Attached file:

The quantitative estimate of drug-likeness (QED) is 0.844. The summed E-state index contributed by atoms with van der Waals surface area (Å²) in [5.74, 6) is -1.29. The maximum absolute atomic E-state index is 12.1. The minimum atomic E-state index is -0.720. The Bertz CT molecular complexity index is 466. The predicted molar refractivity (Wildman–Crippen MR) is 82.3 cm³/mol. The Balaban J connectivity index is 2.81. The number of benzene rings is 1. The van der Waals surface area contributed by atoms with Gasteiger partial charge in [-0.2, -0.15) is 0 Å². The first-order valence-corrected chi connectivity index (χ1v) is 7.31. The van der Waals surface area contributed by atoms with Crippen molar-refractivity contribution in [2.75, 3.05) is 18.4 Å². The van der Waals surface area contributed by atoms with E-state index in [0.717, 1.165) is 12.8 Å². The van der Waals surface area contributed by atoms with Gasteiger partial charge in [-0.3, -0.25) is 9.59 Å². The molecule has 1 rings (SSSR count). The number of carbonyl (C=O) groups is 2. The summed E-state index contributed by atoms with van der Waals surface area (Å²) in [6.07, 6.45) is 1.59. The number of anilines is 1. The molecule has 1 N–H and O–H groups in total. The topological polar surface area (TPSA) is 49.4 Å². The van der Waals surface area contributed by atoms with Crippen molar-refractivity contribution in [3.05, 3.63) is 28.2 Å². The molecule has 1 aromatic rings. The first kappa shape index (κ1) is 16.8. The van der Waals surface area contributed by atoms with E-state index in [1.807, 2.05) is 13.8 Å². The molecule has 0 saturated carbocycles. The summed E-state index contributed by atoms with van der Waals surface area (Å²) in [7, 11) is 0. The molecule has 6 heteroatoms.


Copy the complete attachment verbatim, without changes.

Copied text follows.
The quantitative estimate of drug-likeness (QED) is 0.844. The summed E-state index contributed by atoms with van der Waals surface area (Å²) in [5.74, 6) is -1.29. The maximum absolute atomic E-state index is 12.1. The minimum atomic E-state index is -0.720. The Bertz CT molecular complexity index is 466. The predicted molar refractivity (Wildman–Crippen MR) is 82.3 cm³/mol. The Balaban J connectivity index is 2.81. The number of benzene rings is 1. The van der Waals surface area contributed by atoms with Gasteiger partial charge in [-0.2, -0.15) is 0 Å². The first-order valence-corrected chi connectivity index (χ1v) is 7.31. The van der Waals surface area contributed by atoms with Crippen molar-refractivity contribution in [2.75, 3.05) is 18.4 Å². The van der Waals surface area contributed by atoms with E-state index in [0.717, 1.165) is 12.8 Å². The van der Waals surface area contributed by atoms with Gasteiger partial charge in [-0.3, -0.25) is 9.59 Å². The molecule has 1 rings (SSSR count). The number of carbonyl (C=O) groups is 2. The summed E-state index contributed by atoms with van der Waals surface area (Å²) in [6.07, 6.45) is 1.59. The number of anilines is 1. The molecule has 1 N–H and O–H groups in total. The topological polar surface area (TPSA) is 49.4 Å². The van der Waals surface area contributed by atoms with Crippen molar-refractivity contribution in [3.05, 3.63) is 28.2 Å². The molecule has 1 aromatic rings. The first kappa shape index (κ1) is 16.8. The van der Waals surface area contributed by atoms with E-state index in [1.807, 2.05) is 13.8 Å². The molecule has 0 saturated carbocycles. The summed E-state index contributed by atoms with van der Waals surface area (Å²) in [7, 11) is 0. The molecule has 6 heteroatoms.